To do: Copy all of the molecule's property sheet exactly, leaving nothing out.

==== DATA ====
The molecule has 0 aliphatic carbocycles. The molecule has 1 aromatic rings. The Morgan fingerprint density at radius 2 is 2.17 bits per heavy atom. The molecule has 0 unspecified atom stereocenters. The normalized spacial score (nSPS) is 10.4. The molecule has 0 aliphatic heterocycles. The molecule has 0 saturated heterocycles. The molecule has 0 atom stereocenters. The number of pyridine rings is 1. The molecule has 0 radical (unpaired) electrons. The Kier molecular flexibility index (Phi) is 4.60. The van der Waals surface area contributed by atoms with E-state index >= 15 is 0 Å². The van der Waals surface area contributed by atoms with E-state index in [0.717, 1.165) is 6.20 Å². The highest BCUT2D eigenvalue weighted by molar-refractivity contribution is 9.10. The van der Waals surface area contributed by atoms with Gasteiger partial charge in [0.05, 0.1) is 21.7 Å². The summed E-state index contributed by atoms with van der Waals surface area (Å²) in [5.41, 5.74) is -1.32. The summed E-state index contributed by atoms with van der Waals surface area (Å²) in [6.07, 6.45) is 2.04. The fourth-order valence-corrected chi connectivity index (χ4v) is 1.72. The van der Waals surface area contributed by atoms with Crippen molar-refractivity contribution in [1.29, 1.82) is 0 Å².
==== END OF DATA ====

The molecule has 0 aliphatic carbocycles. The molecule has 1 aromatic rings. The Morgan fingerprint density at radius 2 is 2.17 bits per heavy atom. The molecule has 0 unspecified atom stereocenters. The normalized spacial score (nSPS) is 10.4. The molecule has 0 aliphatic heterocycles. The molecule has 0 saturated heterocycles. The molecule has 0 atom stereocenters. The number of pyridine rings is 1. The molecule has 0 radical (unpaired) electrons. The Kier molecular flexibility index (Phi) is 4.60. The van der Waals surface area contributed by atoms with E-state index >= 15 is 0 Å². The van der Waals surface area contributed by atoms with E-state index in [0.717, 1.165) is 6.20 Å². The highest BCUT2D eigenvalue weighted by molar-refractivity contribution is 9.10. The van der Waals surface area contributed by atoms with Gasteiger partial charge in [0.05, 0.1) is 21.7 Å². The summed E-state index contributed by atoms with van der Waals surface area (Å²) in [5.41, 5.74) is -1.32. The summed E-state index contributed by atoms with van der Waals surface area (Å²) in [6.07, 6.45) is 2.04. The fourth-order valence-corrected chi connectivity index (χ4v) is 1.72. The van der Waals surface area contributed by atoms with Crippen molar-refractivity contribution in [1.29, 1.82) is 0 Å².